The BRA continues to work with the US Fish and Wildlife Seervice on what’s called a Candidate Conservation Agreement with Assurances. The plan produces guidelines that ensure those along the Brazos River receive the water that’s needed, and the right environmental measures are taken that might affect those animals on or nearing state and federal endangered species lists, said Tiffany Malzahn, BRA environmental and compliance manager. The process should be completed by the end of 2021, she said.
Collinsworth said there’s a fine balance between the ecology of the Brazos River and the role species play. Any species listed under the Endangered Species Act should only be included as the result of good science and adequate data, as does the required amount of water needed for that species, he said.
“It needs to be science-based so we can better control the resources we have,” he said.
The BRA also has several large improvement projects for each of its three reservoirs, said Blake Kettler, BRA technical services manager.
All five, 29-foot tall, 40-foot-wide gates at Lake Limestone’s Sterling C. Robertson Dam will be replaced. Built in 1978, replacement of the gates and other rehabilitation work will help ensure the structure’s longevity. The gates are original to the dam, which is located on a tributary of the Brazos River, the Navasota River, in Limestone, Robertson and Leon counties.
The BRA is also in the process of constructing a groundwater well as part of the East Williamson County Regional Water System, Kettler said. Through conjunctive use with water supply from Lake Granger, the well will provide an additional 5,000 acre-feet of groundwater per year. An acre-foot is commonly used to measure water volume. It is the amount of water needed to cover one acre (43,560 square feet) with one foot of water. One acre-foot is equal to 325,851 gallons of water.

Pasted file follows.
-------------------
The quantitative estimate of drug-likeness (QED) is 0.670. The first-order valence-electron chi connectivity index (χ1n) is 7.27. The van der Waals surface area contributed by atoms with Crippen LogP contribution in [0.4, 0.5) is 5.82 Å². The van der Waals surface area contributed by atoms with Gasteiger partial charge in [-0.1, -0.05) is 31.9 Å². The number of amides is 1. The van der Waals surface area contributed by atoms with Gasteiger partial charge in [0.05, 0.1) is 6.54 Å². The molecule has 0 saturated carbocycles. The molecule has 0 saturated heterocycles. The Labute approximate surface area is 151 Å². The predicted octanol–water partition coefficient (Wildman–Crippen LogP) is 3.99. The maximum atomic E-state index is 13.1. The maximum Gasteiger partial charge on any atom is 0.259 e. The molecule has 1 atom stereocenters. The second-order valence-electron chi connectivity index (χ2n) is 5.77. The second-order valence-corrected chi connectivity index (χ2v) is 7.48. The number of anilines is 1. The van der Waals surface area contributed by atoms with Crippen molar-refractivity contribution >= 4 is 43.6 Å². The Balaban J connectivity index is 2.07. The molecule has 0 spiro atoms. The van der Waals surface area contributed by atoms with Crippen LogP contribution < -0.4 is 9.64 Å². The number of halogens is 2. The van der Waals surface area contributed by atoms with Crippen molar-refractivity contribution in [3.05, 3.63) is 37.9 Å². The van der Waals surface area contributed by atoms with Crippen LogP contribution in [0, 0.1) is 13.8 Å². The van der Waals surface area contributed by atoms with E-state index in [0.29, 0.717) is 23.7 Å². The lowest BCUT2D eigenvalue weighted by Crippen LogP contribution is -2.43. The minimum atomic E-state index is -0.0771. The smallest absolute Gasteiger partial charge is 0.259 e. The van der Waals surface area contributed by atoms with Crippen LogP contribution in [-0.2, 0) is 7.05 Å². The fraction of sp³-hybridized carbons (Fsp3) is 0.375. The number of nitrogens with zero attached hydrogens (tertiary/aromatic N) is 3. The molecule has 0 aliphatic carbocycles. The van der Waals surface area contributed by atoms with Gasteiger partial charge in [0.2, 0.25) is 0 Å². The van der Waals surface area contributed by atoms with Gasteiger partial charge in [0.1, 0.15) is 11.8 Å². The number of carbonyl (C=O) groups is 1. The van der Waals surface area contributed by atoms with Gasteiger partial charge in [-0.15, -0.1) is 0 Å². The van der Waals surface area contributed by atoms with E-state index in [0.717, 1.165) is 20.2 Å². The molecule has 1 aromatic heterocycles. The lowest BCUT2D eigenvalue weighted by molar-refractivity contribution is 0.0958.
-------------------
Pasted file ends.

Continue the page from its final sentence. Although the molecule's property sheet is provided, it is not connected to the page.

The BRA’s Reservoir System Maintenance Unit – RSMU - is building and installing new side seal plates on each pier that supports the spillway gates at BRA’s oldest dam, Morris Sheppard Dam at Possum Kingdom Lake, Kettler said. The plates provide a surface for the gates to seal against and prevent leakage of water when the gates are closed. The staff is also completing a concrete assessment and service-life extension project for the dam, which was completed in 1941. The project will identify, investigate, and improve elements of the dam critical to extending its life beyond its 100th birthday.
The projects, though, are just a part of regular dam upkeep, which is a daily job performed at all three BRA owned reservoirs.
Collinsworth said the BRA is working not only to maintain and extend the life of current structures but on major priorities to ensure funding is used in the most efficient way possible and adequately invest in the future. The BRA is entirely self-supporting, except for occasional governmental grants to help pay the costs of specific projects. The BRA does not levy or collect taxes; rather, it maintains and operates reservoirs and treatment systems using revenues from the customers it serves.
Collinsworth encouraged anyone interested in more information on any of the presented topics to reach out if there is interest in having a certain topic explained to their local city council, governmental entity, or community meeting through the BRA Speakers Bureau by calling 888-922-6272 or emailing firstname.lastname@example.org.
The full presentation is available here.